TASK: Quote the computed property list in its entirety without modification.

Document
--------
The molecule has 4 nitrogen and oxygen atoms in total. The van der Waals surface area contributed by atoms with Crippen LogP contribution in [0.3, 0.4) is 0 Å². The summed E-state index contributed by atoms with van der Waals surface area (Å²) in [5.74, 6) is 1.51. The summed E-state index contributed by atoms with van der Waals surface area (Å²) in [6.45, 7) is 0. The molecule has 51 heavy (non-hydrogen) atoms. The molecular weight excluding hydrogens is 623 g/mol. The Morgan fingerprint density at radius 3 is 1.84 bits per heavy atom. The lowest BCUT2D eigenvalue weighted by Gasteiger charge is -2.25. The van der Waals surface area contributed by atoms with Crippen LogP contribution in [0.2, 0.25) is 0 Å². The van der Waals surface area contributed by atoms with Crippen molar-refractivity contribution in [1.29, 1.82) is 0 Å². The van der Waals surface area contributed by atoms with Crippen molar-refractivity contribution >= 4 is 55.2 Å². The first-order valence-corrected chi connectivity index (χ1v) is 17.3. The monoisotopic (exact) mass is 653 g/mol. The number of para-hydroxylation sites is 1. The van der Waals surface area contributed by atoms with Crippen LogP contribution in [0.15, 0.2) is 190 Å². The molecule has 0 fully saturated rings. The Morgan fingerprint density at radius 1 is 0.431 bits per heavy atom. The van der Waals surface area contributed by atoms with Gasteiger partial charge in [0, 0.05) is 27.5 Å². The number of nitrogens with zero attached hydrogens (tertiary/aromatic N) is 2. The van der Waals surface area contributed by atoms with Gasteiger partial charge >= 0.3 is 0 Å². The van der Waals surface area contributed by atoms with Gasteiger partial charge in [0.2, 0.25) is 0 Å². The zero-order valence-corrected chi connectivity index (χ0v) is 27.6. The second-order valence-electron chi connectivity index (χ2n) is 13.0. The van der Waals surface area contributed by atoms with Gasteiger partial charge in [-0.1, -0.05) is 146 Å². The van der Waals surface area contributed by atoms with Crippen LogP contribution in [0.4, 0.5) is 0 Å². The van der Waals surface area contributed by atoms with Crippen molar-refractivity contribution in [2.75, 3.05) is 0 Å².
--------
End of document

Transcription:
The molecule has 4 nitrogen and oxygen atoms in total. The van der Waals surface area contributed by atoms with Crippen LogP contribution in [0.3, 0.4) is 0 Å². The summed E-state index contributed by atoms with van der Waals surface area (Å²) in [5.74, 6) is 1.51. The summed E-state index contributed by atoms with van der Waals surface area (Å²) in [6.45, 7) is 0. The molecule has 51 heavy (non-hydrogen) atoms. The molecular weight excluding hydrogens is 623 g/mol. The Morgan fingerprint density at radius 3 is 1.84 bits per heavy atom. The lowest BCUT2D eigenvalue weighted by Gasteiger charge is -2.25. The van der Waals surface area contributed by atoms with Crippen LogP contribution in [0.2, 0.25) is 0 Å². The van der Waals surface area contributed by atoms with Crippen molar-refractivity contribution in [1.29, 1.82) is 0 Å². The van der Waals surface area contributed by atoms with Crippen molar-refractivity contribution >= 4 is 55.2 Å². The first-order valence-corrected chi connectivity index (χ1v) is 17.3. The monoisotopic (exact) mass is 653 g/mol. The number of para-hydroxylation sites is 1. The van der Waals surface area contributed by atoms with Crippen LogP contribution in [0.15, 0.2) is 190 Å². The molecule has 0 fully saturated rings. The Morgan fingerprint density at radius 1 is 0.431 bits per heavy atom. The van der Waals surface area contributed by atoms with Gasteiger partial charge in [0, 0.05) is 27.5 Å². The number of nitrogens with zero attached hydrogens (tertiary/aromatic N) is 2. The van der Waals surface area contributed by atoms with Gasteiger partial charge >= 0.3 is 0 Å². The van der Waals surface area contributed by atoms with Gasteiger partial charge in [0.2, 0.25) is 0 Å². The zero-order valence-corrected chi connectivity index (χ0v) is 27.6. The second-order valence-electron chi connectivity index (χ2n) is 13.0. The van der Waals surface area contributed by atoms with Gasteiger partial charge in [-0.1, -0.05) is 146 Å². The van der Waals surface area contributed by atoms with Crippen LogP contribution in [0.4, 0.5) is 0 Å². The van der Waals surface area contributed by atoms with Crippen molar-refractivity contribution in [2.75, 3.05) is 0 Å².